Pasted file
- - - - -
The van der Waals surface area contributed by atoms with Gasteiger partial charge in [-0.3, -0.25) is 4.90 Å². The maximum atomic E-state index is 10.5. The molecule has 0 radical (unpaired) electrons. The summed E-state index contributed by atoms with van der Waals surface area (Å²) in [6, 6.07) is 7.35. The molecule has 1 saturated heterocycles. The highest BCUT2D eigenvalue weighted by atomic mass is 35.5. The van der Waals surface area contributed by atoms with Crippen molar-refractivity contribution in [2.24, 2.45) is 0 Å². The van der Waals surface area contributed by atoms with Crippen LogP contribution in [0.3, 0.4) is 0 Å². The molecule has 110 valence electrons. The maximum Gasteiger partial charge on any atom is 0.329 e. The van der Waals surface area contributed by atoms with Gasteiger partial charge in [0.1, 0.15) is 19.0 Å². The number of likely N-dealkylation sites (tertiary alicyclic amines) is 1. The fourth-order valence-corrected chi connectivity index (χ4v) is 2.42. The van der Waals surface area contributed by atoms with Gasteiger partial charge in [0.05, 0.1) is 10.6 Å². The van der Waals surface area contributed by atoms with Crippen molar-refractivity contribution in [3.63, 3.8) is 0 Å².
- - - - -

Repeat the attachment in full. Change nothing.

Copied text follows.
The van der Waals surface area contributed by atoms with Gasteiger partial charge in [-0.3, -0.25) is 4.90 Å². The maximum atomic E-state index is 10.5. The molecule has 0 radical (unpaired) electrons. The summed E-state index contributed by atoms with van der Waals surface area (Å²) in [6, 6.07) is 7.35. The molecule has 1 saturated heterocycles. The highest BCUT2D eigenvalue weighted by atomic mass is 35.5. The van der Waals surface area contributed by atoms with Crippen molar-refractivity contribution in [2.24, 2.45) is 0 Å². The van der Waals surface area contributed by atoms with Crippen LogP contribution in [0.3, 0.4) is 0 Å². The molecule has 110 valence electrons. The maximum Gasteiger partial charge on any atom is 0.329 e. The van der Waals surface area contributed by atoms with Gasteiger partial charge in [0.1, 0.15) is 19.0 Å². The number of likely N-dealkylation sites (tertiary alicyclic amines) is 1. The fourth-order valence-corrected chi connectivity index (χ4v) is 2.42. The van der Waals surface area contributed by atoms with Gasteiger partial charge in [0.05, 0.1) is 10.6 Å². The van der Waals surface area contributed by atoms with Crippen molar-refractivity contribution in [3.63, 3.8) is 0 Å².